Soy is a trendy “healthy” alternative to paraffin candles right now. However, despite being trendy, we would opt to avoid soy candles in our home. Soy is terrible for our environment due to deforestation to grow soy to feed livestock animals. Growing soy has been known to cause soil erosion and reduce water availability. Soy candles are likely to be made from genetically modified soy crops typically sprayed with toxic pesticides. Lastly, to be labeled as a pure soy candle, it only has to be 50% soy. The rest would be paraffin. I would actually prefer to burn a paraffin candle than soy!

Sources: The Growth of soy and impacts. Habitat loss in Brazil

Why should you choose beeswax candles?

Beeswax is environmentally friendly and safe. Beeswax burns clean, and the wax is natural and biodegradable. These candles are actually considered good for the environment by naturally cleaning and purifying the air. It naturally has a nice scent and as unrefined as they came. It also burns much longer than paraffin or soy! Long-lasting, natural, earth-friendly is my preferred choice. I also had a challenging time finding a candle that is both made from beeswax and fragrance-free. When I say fragrance, I refer to artificial fragrance, which is 99% of the time added to candles. I used this beeswax.

Why should I make my own candles at home?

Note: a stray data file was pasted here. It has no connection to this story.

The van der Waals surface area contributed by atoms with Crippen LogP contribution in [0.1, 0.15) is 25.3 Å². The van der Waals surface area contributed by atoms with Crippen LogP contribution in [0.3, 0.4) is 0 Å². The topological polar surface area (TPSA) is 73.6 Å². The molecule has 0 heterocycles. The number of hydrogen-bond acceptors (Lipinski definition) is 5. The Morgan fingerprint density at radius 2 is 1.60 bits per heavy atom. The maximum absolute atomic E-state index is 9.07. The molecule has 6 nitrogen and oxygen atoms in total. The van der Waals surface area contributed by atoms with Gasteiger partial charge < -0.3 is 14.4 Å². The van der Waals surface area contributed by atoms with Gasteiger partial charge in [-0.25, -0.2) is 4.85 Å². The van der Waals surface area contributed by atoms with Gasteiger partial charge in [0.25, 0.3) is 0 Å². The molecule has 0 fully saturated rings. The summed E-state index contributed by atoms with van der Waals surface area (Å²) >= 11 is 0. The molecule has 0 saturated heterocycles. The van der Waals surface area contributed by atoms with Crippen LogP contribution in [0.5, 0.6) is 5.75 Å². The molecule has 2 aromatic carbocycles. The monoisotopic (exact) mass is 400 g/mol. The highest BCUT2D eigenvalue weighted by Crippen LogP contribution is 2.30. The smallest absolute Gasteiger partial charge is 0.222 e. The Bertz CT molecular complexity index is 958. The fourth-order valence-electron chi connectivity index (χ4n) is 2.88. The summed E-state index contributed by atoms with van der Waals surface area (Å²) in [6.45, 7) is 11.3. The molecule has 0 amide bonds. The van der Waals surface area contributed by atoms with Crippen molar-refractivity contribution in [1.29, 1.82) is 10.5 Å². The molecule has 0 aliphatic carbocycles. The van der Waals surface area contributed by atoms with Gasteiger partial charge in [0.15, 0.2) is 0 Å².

There are no regulations on disclosing candle ingredients. Candles labeled as “beeswax” may actually contain as little as 5% beeswax. Unless a product is labeled “100% pure beeswax candles”, it would be avoided in these parts.

How do I find a safe wick?

The lead was once regularly added to candle wicks to help them stand up straighter and the candle burning better. Obviously, burning lead will lead to health issues if vaporized into the air and inhaled. Fortunately, CPSC Banned Candles With Lead-Cored Wicks in the USA years ago. However, if you’re unsure of the origin of your candle, how do you know for sure? You should definitely look for cotton wicks, like these. Or a natural wooden wick, like used in my photos for this recipe.

picture of young living essential oils lined up in rainbow

How should I add my natural fragrance to my candle?

Naturally, of course! After eliminating all artificial fragrances from our home in the last year, I can honestly say I can not stand the smell of “regular” store-bought candles anymore. On a whim, I decided to try to buy a beautiful candle from anthropology (for a mere $100 – sorry, Patrick!) that I literally had to give away. I would recommend quality essential oils (1 ml for every 1 oz) if you want many scents to emit from your candle. In this candle, I used a combination of oils to create a pleasing floral scent. I recommend putting together your oils I na small doppler bottle first so you're certain you're happy with the result before pouring the oils directly into your beeswax.

For this particular recipe I used equal parts: Copiaba, ylang ylang, geranium, lavender, peppermint, lemon and northern lights black spruce. It's beautiful, floral and balanced.

What do I need to make flower pot beeswax candles?

What you’ll need to make your own candles are:

  1. Beeswax pellets
  2. Wick of choice
  3. Double boiler or pour pot dedicated to melting beeswax
  4. Essential oils
  5. Mini terracotta pots with lid like this one

OPTIONAL:

Dried or pressed flowers.

Normally, we press our own flowers. But if you are crunched for time and want to make these a gift, you can use these.

How to make flower pot beeswax candles

ingredients for beeswax flower pot candles

Start with your ingredients and tools.

You'll need: